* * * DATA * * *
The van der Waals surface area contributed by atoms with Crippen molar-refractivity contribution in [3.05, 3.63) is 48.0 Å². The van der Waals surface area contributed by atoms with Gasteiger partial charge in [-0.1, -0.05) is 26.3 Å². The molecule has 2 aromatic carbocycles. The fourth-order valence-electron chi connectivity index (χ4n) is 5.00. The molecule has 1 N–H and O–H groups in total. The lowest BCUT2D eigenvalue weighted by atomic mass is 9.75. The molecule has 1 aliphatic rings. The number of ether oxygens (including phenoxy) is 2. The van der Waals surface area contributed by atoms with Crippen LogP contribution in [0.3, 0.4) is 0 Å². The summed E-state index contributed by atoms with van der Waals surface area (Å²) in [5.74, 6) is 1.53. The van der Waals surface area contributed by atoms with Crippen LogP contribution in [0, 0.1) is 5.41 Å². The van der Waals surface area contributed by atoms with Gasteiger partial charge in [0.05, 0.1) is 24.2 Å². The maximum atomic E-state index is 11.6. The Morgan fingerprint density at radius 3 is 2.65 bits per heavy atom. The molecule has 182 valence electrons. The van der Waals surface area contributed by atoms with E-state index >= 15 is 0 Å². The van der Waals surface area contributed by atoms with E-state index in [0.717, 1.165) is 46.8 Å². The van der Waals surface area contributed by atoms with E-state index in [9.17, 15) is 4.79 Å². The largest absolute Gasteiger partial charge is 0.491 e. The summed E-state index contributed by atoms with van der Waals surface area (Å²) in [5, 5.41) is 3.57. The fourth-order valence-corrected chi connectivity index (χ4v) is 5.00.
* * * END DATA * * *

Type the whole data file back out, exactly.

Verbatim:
The van der Waals surface area contributed by atoms with Crippen molar-refractivity contribution in [3.05, 3.63) is 48.0 Å². The van der Waals surface area contributed by atoms with Gasteiger partial charge in [-0.1, -0.05) is 26.3 Å². The molecule has 2 aromatic carbocycles. The fourth-order valence-electron chi connectivity index (χ4n) is 5.00. The molecule has 1 N–H and O–H groups in total. The lowest BCUT2D eigenvalue weighted by atomic mass is 9.75. The molecule has 1 aliphatic rings. The number of ether oxygens (including phenoxy) is 2. The van der Waals surface area contributed by atoms with Crippen LogP contribution in [0.3, 0.4) is 0 Å². The summed E-state index contributed by atoms with van der Waals surface area (Å²) in [5.74, 6) is 1.53. The van der Waals surface area contributed by atoms with Crippen LogP contribution in [0, 0.1) is 5.41 Å². The van der Waals surface area contributed by atoms with Gasteiger partial charge in [0.05, 0.1) is 24.2 Å². The maximum atomic E-state index is 11.6. The Morgan fingerprint density at radius 3 is 2.65 bits per heavy atom. The molecule has 182 valence electrons. The van der Waals surface area contributed by atoms with E-state index >= 15 is 0 Å². The van der Waals surface area contributed by atoms with E-state index in [0.717, 1.165) is 46.8 Å². The van der Waals surface area contributed by atoms with E-state index in [9.17, 15) is 4.79 Å². The largest absolute Gasteiger partial charge is 0.491 e. The summed E-state index contributed by atoms with van der Waals surface area (Å²) in [5, 5.41) is 3.57. The fourth-order valence-corrected chi connectivity index (χ4v) is 5.00.